This week’s reading by boyd and Ellison (2008) focuses on the definition and history of Social Network Sites (SNSs) and their progression as the Web has advanced. I agree with the distinction made between the terms social network site and social networking site; although these terms are often used interchangeably, boyd and Ellison (2008) decided to use the term network rather than networking. Networking ‘emphasizes relationship initiation, often between strangers’ (boyd & Ellison 2008, pg 211) but this is not the primary function of many SNSs. Most users of SNSs are not ‘networking’ as in attempting to meet new people, but are connecting with people already in their social network (boyd & Ellison 2008).
A history of SNSs is explored in the article (2008), demonstrating their transformation as the popularity of such sites has increased and the capabilities of the Web expanded. Early SNSs such as SixDegrees.com, Friendster and Ryze were eventually replaced with sites such as MySpace and Facebook that are highly user-responsive and able to be easily manipulated by users to suit their own personal tastes and preferences.
I believe that SNSs are popular because they provide a simple way for people to remain in contact regardless of their geographic location. However, there is also an element of self-presentation; friendship links ‘serve as identity markers for the profile owner’ (boyd & Ellison 2008, pg 220) and affect how we are seen by others. SNSs raise many privacy issues as they are ‘challenging legal conceptions of privacy’ (boyd & Ellison 2008, pg 222) and have been the source of moral panic in the past. Most SNSs have responded to these concerns through amendments to privacy policies and by raising awareness of these matters.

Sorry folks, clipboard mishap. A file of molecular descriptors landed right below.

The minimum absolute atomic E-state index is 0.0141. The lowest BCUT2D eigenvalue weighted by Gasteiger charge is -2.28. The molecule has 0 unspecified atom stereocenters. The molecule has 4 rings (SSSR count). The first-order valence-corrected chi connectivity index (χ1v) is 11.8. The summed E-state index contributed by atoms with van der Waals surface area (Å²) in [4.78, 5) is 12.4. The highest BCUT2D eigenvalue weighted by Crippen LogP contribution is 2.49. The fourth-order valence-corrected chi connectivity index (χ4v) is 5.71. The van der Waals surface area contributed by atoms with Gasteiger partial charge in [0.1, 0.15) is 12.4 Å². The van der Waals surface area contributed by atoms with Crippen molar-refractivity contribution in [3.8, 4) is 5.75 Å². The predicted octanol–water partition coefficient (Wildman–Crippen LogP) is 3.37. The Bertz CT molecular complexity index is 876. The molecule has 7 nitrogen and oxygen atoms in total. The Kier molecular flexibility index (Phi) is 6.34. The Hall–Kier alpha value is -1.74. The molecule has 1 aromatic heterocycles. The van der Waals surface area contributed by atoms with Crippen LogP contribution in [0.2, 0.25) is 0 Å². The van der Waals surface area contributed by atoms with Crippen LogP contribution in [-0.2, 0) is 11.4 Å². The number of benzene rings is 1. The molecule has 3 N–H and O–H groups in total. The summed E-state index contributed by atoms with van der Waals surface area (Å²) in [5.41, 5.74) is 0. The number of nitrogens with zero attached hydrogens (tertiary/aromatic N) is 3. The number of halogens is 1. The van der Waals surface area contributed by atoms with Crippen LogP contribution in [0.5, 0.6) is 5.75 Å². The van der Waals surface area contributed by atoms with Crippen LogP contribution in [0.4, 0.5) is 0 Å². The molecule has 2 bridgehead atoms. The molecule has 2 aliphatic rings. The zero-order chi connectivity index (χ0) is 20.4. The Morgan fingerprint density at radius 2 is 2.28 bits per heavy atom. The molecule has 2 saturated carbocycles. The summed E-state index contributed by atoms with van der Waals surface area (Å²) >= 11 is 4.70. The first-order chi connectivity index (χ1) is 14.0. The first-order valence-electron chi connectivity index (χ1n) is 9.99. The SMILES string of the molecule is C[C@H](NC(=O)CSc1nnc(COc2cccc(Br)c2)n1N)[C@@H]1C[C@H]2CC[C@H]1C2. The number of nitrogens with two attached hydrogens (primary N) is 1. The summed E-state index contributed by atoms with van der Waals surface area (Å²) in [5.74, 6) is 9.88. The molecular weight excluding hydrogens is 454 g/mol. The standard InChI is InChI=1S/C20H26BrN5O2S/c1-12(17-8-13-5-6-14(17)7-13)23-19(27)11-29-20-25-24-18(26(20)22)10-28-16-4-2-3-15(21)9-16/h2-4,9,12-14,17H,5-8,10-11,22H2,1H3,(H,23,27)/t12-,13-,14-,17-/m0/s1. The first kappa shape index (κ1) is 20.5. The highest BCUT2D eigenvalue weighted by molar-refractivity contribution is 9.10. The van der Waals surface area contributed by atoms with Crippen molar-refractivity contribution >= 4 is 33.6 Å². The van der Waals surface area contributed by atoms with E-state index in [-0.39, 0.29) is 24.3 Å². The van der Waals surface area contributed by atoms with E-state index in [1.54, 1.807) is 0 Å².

– Katie Challita 3663620
boyd, dana & Ellison, Nicole (2008), ‘Social Network Sites: Definition, History and Scholarship,’, Journal of Computer Mediated Communication, vol.13, pp.210-230